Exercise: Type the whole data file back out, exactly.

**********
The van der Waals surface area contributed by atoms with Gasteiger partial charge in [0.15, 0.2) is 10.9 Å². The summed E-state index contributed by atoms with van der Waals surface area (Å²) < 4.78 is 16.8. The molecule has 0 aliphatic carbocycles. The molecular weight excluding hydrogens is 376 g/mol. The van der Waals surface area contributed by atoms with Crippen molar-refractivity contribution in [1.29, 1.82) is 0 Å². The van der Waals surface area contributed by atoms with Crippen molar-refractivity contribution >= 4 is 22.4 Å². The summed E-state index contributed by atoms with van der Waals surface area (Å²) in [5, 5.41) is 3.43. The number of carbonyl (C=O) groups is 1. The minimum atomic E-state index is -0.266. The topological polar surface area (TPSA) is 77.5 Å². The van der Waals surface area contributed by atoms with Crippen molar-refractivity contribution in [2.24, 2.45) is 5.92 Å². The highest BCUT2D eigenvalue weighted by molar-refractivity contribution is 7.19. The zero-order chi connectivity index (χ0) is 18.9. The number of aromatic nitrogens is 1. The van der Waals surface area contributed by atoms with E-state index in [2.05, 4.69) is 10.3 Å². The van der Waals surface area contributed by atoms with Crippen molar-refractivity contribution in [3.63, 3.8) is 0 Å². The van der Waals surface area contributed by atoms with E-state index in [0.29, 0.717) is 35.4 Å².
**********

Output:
The van der Waals surface area contributed by atoms with Gasteiger partial charge in [0.15, 0.2) is 10.9 Å². The summed E-state index contributed by atoms with van der Waals surface area (Å²) < 4.78 is 16.8. The molecule has 0 aliphatic carbocycles. The molecular weight excluding hydrogens is 376 g/mol. The van der Waals surface area contributed by atoms with Crippen molar-refractivity contribution in [1.29, 1.82) is 0 Å². The van der Waals surface area contributed by atoms with Crippen molar-refractivity contribution >= 4 is 22.4 Å². The summed E-state index contributed by atoms with van der Waals surface area (Å²) in [5, 5.41) is 3.43. The number of carbonyl (C=O) groups is 1. The minimum atomic E-state index is -0.266. The topological polar surface area (TPSA) is 77.5 Å². The van der Waals surface area contributed by atoms with Crippen molar-refractivity contribution in [2.24, 2.45) is 5.92 Å². The highest BCUT2D eigenvalue weighted by molar-refractivity contribution is 7.19. The zero-order chi connectivity index (χ0) is 18.9. The number of aromatic nitrogens is 1. The van der Waals surface area contributed by atoms with E-state index in [2.05, 4.69) is 10.3 Å². The van der Waals surface area contributed by atoms with Crippen molar-refractivity contribution in [3.63, 3.8) is 0 Å². The van der Waals surface area contributed by atoms with E-state index in [0.29, 0.717) is 35.4 Å².